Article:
Wednesday, November 20, 2013

Everyone Deserves A Chance to Fly!

Okay, so I've been listening to a lot of WICKED in the car recently. You know how you turn it up really loud and scream-sing along with, pretending you're even half as good as Kristin Chenoweth? Yeah, maybe that's just me.

But anyway, my favorite song of the show is "Defying Gravity." It just seems to fit a lot of what I've been feeling, thinking, and going through lately.

So Glinda has told Elphaba that she "can still be with the Wizard. What you've worked and waited for." (Tell me that doesn't apply to publishing!)

And Elphaba says:
"I know:
But I don't want it -
No - I can't want it

Something has changed within me
Something is not the same
I'm through with playing by the rules
Of someone else's game

Too late for second-guessing
Too late to go back to sleep

It's time to trust my instincts
Close my eyes and leap!

It's time to try
Defying gravity
I think I'll try
Defying gravity
And you can't pull me down!"

I love that. You can't pull me down!

Then Glinda says:
"Can't I make you understand?
You're having delusions of grandeur."

(Also, publishing. Who among us doesn't have delusions of grandeur? I'm totally guilty as charged.)

To which Elphaba replies:
"I'm through accepting limits
'cause someone says they're so
Some things I cannot change
But till I try, I'll never know!
Too long I've been afraid of
Losing love I guess I've lost
Well, if that's love
It comes at much too high a cost!
I'd sooner buy
Defying gravity
Kiss me goodbye
I'm defying gravity
And you can't pull me down."

See? See how this applies to publishing? "I'm through accepting limits, 'cause someone says they're so." I absolutely love that line. And there are things in publishing that we don't understand until we try them. And things we're afraid of, and things we miss out on because of those fears.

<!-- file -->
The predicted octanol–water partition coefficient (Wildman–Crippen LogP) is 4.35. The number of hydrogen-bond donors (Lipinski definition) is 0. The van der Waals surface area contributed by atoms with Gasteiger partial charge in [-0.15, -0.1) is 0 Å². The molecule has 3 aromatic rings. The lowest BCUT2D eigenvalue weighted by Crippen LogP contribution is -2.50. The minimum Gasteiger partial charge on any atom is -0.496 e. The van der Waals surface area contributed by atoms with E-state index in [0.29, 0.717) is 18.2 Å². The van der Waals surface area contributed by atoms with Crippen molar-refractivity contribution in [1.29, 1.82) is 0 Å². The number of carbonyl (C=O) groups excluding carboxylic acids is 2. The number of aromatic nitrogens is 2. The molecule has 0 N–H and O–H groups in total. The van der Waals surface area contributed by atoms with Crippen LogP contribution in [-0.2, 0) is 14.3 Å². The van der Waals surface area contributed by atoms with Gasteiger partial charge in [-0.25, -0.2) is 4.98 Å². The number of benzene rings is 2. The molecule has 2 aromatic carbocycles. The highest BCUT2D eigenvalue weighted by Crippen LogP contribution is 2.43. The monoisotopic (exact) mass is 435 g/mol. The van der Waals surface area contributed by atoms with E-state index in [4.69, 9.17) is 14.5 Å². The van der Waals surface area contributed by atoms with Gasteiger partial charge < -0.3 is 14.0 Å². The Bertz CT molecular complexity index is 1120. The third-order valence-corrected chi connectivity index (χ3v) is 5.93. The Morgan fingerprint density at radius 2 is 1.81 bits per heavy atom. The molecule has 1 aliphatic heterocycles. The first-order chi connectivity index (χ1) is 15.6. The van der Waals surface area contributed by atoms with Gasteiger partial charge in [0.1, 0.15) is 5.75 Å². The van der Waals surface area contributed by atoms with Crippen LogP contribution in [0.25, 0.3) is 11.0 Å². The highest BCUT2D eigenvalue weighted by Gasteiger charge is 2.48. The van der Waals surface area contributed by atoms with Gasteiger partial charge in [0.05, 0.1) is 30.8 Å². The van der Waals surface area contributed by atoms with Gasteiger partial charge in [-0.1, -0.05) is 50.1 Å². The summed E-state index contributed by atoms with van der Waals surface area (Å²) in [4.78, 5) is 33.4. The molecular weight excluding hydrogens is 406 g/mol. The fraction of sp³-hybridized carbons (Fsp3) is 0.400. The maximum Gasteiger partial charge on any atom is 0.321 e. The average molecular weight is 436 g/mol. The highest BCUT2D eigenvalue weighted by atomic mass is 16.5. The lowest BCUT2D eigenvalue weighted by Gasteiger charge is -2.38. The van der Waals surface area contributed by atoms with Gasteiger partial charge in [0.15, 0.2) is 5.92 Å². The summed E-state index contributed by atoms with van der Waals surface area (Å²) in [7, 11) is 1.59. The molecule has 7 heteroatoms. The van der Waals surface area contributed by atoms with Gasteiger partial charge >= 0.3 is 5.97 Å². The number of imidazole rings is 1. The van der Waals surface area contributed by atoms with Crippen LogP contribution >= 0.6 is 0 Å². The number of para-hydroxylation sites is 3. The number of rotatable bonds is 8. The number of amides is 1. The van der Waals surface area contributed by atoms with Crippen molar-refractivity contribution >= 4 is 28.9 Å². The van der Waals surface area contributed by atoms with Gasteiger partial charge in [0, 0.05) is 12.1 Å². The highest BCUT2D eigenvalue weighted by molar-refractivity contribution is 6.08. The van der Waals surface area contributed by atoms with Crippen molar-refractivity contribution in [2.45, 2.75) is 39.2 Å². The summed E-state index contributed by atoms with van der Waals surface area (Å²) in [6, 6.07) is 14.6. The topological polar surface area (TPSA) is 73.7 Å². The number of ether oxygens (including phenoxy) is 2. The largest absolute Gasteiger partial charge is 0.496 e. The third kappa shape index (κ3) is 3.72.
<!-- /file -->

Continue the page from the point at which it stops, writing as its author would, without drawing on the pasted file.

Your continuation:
Then Elphaba and Glinda have their little goodbye, and Elphaba sings:
"So if you care to find me
Look to the western sky!
As someone told me lately:
"Everyone deserves the chance to fly!"

And if I'm flying solo
At least I'm flying free
To those who'd ground me
Take a message back from me

Tell them how I am
Defying gravity
I'm flying high
Defying gravity
And soon I'll match them in reknown
And nobody in all of Oz
No Wizard that there is or was
Is ever gonna bring me down!"

Again, love. Because everybody DOES deserve the chance to fly, even if it's solo.

So today, I am getting on my broom and hoping it'll fly. I'm letting you know that I will be self-publishing a novel of mine on February 18, 2014. It's called ELEVATED, and it's about a girl who gets stuck in an industrial-sized elevator with her ex-boyfriend. It's a YA contemporary novel-in-verse.

That's right. Poetry. Every word.

And my good friend, Erin Summerill is making the cover with some exclusive photography she shot--and she is brilliant!

And in case you haven't heard of WICKED or Kristin Chenoweth and Idina Menzel, you really should watch it.

Don't you think everyone deserves a chance to fly?

Monday, November 18, 2013

How Do You Know If You're Good?

Okay, so many of you know I'm querying. And if you didn't, you do now! Of course, I'm getting rejected. It's part of the business. But as the rejections have been coming in, I'm always left with one question: How do you know if you're a good writer?

Is it because people tell you you are? Is it because you have an agent? A lot of sales? A deal?

I'm not sure, because I've read books that win big, major awards and I walk away from them because I don't like them. I've read books that are brilliant that no one else seems to be talking about. I've read books that sold for a lot of money and found them boring.